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would be for Greece to buy its debt on the secondary markets at current distressed prices.

The current >10% yields simply mean that holders of past bonds sold them for much less than their face value, thus providing the new buyers with a higher yield. That means that past buyers of the bond have already taken losses by selling at less than their official value.

Wind power

by Jerome a Paris (etg@eurotrib.com) on Thu Apr 29th, 2010 at 04:26:48 PM EST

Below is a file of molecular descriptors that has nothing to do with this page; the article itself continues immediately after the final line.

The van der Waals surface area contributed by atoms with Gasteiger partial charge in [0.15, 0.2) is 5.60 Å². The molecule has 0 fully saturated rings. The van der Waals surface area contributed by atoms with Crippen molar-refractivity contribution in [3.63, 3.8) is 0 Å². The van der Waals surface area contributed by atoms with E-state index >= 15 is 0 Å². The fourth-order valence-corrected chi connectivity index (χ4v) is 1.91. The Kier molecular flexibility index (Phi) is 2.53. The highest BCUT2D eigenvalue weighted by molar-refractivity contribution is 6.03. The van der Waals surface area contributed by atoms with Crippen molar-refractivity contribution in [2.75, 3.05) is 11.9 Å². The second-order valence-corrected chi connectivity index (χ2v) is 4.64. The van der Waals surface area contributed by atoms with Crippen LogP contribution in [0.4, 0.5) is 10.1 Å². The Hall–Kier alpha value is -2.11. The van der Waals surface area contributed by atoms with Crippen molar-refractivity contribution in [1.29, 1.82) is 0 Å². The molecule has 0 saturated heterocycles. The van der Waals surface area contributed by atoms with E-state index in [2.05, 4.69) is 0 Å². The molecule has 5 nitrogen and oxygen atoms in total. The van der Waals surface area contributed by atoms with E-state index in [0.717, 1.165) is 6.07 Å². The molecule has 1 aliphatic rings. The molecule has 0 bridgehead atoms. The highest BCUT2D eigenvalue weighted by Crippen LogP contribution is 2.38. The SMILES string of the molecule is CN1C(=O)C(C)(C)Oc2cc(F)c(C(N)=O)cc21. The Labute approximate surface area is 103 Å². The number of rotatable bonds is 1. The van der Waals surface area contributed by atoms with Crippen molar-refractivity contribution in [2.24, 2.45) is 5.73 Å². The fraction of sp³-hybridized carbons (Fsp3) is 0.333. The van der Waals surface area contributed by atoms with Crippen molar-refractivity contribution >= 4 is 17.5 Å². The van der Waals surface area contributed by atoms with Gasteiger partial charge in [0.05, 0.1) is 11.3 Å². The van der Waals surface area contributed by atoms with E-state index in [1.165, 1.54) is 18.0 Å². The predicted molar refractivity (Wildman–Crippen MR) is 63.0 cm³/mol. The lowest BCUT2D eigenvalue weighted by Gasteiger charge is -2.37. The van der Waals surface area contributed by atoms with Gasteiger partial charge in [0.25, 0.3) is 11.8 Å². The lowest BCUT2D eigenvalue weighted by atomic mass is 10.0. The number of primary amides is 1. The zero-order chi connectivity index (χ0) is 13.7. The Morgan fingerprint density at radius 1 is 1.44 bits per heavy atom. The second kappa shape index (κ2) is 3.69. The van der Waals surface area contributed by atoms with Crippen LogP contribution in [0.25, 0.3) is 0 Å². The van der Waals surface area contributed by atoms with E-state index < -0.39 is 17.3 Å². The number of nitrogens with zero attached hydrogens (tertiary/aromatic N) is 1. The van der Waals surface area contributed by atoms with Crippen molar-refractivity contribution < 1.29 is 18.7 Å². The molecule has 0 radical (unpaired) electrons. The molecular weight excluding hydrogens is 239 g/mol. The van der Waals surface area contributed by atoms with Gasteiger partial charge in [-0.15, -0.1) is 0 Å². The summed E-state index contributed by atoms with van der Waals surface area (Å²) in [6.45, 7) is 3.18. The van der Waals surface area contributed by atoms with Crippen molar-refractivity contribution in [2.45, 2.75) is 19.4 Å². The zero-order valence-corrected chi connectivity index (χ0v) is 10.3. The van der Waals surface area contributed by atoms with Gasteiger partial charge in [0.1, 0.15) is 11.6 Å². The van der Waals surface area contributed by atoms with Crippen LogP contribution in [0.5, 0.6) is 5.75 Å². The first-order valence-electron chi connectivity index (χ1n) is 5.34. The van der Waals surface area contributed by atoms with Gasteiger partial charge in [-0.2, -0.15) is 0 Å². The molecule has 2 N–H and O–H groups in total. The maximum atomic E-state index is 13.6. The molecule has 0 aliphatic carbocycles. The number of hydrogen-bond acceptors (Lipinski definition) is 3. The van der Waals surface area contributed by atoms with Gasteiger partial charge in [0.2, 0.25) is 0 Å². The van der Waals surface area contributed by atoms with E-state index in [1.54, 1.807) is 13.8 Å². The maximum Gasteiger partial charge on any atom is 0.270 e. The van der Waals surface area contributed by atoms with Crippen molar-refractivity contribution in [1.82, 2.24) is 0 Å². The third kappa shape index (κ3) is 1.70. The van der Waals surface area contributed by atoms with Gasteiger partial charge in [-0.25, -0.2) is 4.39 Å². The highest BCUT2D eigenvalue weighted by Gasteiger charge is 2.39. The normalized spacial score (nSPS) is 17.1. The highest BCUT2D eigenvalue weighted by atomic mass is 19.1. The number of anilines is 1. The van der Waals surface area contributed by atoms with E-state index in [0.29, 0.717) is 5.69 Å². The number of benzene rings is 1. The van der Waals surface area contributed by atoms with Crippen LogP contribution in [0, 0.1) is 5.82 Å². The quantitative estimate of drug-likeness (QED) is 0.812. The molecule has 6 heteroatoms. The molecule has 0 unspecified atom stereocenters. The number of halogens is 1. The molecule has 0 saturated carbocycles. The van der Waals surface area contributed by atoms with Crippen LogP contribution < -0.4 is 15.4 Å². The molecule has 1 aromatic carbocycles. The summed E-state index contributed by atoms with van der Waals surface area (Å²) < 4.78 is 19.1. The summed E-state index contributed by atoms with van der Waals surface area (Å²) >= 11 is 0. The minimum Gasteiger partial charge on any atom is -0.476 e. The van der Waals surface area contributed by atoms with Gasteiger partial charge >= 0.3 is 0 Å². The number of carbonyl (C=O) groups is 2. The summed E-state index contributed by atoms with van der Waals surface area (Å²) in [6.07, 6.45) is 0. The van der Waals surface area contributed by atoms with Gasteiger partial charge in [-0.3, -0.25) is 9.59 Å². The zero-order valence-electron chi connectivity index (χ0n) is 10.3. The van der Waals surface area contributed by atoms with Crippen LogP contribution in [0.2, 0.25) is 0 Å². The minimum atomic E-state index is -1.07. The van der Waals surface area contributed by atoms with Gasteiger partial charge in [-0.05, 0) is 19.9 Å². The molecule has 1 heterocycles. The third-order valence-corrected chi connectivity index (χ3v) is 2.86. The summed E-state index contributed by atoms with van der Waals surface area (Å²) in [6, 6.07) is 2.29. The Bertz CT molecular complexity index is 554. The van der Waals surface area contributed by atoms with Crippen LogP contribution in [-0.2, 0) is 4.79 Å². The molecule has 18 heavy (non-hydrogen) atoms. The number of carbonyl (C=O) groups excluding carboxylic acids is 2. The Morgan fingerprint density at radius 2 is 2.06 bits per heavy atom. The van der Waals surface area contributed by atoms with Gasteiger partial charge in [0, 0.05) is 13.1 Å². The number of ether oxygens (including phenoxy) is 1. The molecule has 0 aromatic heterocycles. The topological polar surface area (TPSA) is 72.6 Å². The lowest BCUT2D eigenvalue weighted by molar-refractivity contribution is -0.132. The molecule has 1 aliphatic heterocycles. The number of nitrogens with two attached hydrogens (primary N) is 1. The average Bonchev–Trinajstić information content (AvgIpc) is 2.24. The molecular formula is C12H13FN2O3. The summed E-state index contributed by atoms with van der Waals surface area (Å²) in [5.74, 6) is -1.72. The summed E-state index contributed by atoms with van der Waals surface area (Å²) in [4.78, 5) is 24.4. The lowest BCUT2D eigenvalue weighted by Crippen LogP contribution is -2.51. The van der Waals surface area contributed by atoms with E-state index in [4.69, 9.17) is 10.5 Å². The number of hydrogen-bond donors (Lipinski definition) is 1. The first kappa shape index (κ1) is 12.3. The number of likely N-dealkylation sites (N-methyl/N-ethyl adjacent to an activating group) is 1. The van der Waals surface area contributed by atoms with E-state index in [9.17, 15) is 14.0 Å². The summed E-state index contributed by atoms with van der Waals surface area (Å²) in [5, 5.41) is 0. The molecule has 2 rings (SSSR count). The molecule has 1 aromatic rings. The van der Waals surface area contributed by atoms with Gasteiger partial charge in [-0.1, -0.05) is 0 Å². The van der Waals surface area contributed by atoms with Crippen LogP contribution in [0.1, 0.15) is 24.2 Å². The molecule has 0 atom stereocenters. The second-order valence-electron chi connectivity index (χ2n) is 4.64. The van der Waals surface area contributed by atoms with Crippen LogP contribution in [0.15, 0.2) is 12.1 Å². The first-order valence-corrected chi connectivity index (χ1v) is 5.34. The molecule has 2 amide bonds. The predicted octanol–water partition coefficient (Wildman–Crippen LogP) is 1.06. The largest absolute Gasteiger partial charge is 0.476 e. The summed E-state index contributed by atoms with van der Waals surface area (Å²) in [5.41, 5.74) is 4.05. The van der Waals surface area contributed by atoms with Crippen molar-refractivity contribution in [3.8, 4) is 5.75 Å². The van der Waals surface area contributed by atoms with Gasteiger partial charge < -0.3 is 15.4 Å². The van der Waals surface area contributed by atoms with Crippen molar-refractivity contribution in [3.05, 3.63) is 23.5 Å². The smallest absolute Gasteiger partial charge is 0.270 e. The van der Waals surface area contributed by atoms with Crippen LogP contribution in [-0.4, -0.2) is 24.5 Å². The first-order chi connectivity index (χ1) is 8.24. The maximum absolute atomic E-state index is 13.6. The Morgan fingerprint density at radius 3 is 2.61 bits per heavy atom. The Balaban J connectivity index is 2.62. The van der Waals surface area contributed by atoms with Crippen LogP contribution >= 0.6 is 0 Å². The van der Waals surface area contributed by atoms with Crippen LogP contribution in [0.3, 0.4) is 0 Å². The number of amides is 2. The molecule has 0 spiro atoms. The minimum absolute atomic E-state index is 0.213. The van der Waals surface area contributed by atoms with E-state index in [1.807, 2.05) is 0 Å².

[ Parent ]
Is this really the case?

Are we really talking about bailing out an indirect bet?

A pleasure

I therefore claim to show, not how men think in myths, but how myths operate in men's minds without their being aware of the fact. Levi-Strauss, Claude

by kcurie on Thu Apr 29th, 2010 at 04:44:12 PM EST
[ Parent ]
Greece needs cash to roll over maturing debt, let alone buy back the rest of it.

Buying the debt in the secondary market is what the ECB should have quietly been doing since February.

The brainless should not be in banking -- Willem Buiter

by Migeru (migeru at eurotrib dot com) on Thu Apr 29th, 2010 at 05:09:19 PM EST
[ Parent ]

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